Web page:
WASHINGTON/NEW YORK (Reuters) – A bill to give Puerto Rico’s ailing public utilities a way to restructure debt under the U.S. bankruptcy code drew skepticism from congressional Republicans but support from Democrats, who said it would relieve the island’s problems.
The Republican-controlled Judiciary subcommittee on regulatory reform of the House of Representatives on Thursday held a hearing on the bill, proposed by Puerto Rico’s non-voting congressional delegate, Democrat Pedro Pierluisi. The legislation would allow the territory’s government-owned corporations to file under Chapter 9 of the bankruptcy code.
NEW YORK (Reuters) – Bondholders are split on a proposed
bill to give Puerto Rico’s ailing public agencies a way to
restructure debt under U.S. bankruptcy law, with some saying it
would give confidence to the market and others arguing it is a
“Wild West” solution.
The bill to give Puerto Rico’s agencies the ability to file
under Chapter 9 of the U.S. bankruptcy code – used by Detroit,
Michigan, and Stockton, California – was proposed by the U.S.
territory’s representative to Congress, Democrat Pedro
Pierluisi. It will be heard on Thursday.
NEW YORK (Reuters) – The shuttered Revel Casino Hotel in
Atlantic City, New Jersey, again has a buyer – and again it’s
Florida developer Glenn Straub, who was lured back by a
discounted price of $82 million.
The deal follows two failed sale agreements for the casino
hotel, which cost $2.4 billion to build and is struggling to
emerge from the second bankruptcy since it opened in 2012.
NEW YORK (Reuters) – Hopes of an orderly resolution to Puerto Rico’s debt crisis suffered a heavy blow after a court voided the island’s restructuring law, raising fears it may be heading for a longer, messier debt overhaul.
Late on Friday a U.S. federal judge ruled that the U.S. commonwealth’s so-called Recovery Act, which made some of Puerto Rico’s agencies eligible for court-supervised debt restructuring, violated the U.S. constitution by allowing a state government to modify municipal debt.
NEW YORK, Feb 1 (Reuters) – New Jersey Governor Chris
Christie, a likely 2016 Republican presidential contender, will
be promoting his state’s life sciences industry in a trip to the
United Kingdom starting Sunday, where he is also scheduled to
meet the Prime Minister and catch an Arsenal match.
The brash, charismatic second-term governor is expected to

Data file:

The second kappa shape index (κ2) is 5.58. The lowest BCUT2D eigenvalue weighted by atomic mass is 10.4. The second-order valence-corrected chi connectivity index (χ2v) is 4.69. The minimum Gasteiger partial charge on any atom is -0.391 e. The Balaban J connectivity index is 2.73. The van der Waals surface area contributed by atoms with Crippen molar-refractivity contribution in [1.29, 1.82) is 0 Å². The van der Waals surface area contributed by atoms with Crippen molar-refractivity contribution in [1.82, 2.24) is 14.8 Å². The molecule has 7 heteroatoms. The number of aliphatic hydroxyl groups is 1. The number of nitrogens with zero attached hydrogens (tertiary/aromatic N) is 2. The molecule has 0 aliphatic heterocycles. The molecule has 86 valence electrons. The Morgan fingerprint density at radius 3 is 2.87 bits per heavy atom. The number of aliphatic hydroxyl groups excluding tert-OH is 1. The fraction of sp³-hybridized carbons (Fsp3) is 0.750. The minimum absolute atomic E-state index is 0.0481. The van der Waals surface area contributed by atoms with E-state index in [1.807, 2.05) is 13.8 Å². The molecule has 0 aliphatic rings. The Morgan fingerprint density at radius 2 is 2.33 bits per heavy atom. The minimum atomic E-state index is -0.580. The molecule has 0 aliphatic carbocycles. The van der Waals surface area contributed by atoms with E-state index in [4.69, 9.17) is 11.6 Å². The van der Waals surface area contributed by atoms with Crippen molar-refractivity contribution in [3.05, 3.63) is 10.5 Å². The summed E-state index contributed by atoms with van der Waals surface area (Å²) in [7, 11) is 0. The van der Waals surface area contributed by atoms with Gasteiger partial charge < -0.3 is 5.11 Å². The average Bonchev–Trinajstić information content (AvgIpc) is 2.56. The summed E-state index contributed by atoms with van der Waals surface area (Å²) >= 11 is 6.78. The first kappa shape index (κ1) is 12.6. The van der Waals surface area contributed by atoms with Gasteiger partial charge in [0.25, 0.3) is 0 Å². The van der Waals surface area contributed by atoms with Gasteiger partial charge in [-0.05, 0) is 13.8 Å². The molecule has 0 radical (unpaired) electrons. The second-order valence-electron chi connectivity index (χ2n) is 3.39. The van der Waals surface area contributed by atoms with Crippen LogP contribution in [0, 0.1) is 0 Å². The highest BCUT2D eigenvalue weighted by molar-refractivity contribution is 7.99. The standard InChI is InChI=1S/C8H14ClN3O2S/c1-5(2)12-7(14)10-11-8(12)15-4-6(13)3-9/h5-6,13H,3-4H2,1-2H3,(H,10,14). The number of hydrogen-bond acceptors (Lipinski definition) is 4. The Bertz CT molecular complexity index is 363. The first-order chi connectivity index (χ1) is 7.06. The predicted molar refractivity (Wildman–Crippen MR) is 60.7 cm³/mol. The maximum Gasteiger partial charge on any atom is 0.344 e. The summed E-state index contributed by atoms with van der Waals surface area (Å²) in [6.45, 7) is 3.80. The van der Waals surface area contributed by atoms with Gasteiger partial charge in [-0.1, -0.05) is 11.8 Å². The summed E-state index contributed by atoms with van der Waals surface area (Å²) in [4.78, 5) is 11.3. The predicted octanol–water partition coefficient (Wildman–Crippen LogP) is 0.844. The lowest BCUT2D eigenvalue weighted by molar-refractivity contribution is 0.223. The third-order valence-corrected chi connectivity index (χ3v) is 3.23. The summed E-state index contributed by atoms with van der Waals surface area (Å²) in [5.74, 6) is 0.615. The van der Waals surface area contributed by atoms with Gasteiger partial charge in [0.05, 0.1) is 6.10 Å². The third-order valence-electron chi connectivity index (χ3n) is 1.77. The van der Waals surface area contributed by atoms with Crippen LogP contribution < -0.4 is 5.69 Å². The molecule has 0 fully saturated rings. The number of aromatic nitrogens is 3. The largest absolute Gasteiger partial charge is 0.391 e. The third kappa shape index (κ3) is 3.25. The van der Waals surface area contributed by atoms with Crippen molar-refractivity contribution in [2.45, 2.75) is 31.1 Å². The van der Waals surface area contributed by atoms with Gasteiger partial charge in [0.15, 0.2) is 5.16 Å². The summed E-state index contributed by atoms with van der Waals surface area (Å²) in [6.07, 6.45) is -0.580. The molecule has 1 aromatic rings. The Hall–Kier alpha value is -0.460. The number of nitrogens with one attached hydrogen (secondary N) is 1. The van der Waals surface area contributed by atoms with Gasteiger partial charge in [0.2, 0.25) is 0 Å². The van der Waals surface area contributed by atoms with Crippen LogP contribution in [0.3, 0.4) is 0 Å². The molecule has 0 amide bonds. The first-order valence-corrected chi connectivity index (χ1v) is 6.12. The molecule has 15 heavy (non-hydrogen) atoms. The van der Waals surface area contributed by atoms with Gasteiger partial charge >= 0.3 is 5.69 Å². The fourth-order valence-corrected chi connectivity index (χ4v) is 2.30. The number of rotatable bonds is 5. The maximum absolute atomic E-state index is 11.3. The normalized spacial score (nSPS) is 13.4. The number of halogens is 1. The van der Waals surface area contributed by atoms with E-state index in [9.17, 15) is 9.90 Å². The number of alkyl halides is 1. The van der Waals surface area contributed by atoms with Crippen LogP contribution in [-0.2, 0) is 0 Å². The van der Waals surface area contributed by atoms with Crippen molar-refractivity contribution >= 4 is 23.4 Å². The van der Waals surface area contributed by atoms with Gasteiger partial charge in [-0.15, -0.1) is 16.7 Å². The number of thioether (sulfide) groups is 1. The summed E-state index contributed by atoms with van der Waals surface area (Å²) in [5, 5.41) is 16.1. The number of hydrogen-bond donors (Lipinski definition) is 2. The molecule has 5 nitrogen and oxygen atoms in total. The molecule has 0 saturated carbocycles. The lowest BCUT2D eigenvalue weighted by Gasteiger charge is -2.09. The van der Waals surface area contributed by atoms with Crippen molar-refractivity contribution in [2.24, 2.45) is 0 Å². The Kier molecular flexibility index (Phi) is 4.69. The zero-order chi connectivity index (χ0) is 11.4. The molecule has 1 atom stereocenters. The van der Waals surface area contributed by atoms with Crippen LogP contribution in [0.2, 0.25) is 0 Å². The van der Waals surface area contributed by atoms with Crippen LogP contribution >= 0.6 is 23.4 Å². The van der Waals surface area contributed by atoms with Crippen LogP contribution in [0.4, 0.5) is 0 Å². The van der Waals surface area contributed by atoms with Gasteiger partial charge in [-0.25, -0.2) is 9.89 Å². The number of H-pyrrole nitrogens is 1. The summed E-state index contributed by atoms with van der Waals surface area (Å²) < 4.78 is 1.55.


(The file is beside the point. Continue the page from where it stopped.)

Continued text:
soon announce whether he intents to run for president. On Jan.
23, Christie supporters formed a political action committee, the
biggest indication yet that he will make a bid for the White
By Hilary Russ and Megan Davies
(Reuters) – “At least we’re not Detroit,” Atlantic City’s Mayor joked just last week during his state of the city address.
Don Guardian, who took the helm a year ago after two decades of promoting the city’s tourism and businesses, may want to start eating those words.
NEW YORK (Reuters) – Tumbling oil prices may offer short-term relief to Puerto Rico’s struggling electric power authority PREPA, but could embolden bondholders and muddy the utility’s path to a long-term fix.
Crude’s slide may give bondholders more sway in negotiating a restructuring of the utility because a sharp drop in its fuel costs gives them less reason to accept reduced debt repayments.
NEW YORK (Reuters) – New York’s police parking ticket slowdown has not cost the city nearly as much as some estimated, perhaps as much as 90 percent less, according to new calculations by the office of New York City Comptroller Scott Stringer.
The city realizes an average of $69.13 per parking violation written by police, Stringer’s staff estimated in response to a request from Reuters. With 43,883 fewer tickets written in the three weeks ended Jan. 11 than a year earlier, that amounts to lost revenue of about $3 million, according to Reuters calculations based on the comptroller’s methodology.
NEW YORK (Reuters) – A sharp drop in arrests and fines in New York may prove costly for the city but it could already be hurting some traffic lawyers and bail bonds firms, which are seeing their phones ring less often as fewer people are in trouble and need help.
The slump in arrest volume – last week’s total was around half that recorded a year ago – is seen by supporters of new York City Mayor Bill de Blasio as evidence of a work slowdown by police officers angered by recent comments he made that they viewed as anti-police. Police unions deny there is a slowdown.
NEW YORK (Reuters) – The plunge in oil prices is starting to hurt Oklahoma’s energy-related revenues and if the price remains low, could hit income and sales tax revenues if energy workers have less money to spend, the state’s treasurer said on Friday.
The monthly numbers for November show the first year-on-year decline in energy tax revenues for the state in 19 months. Overall state revenues remained healthy, but the state treasurer expressed caution.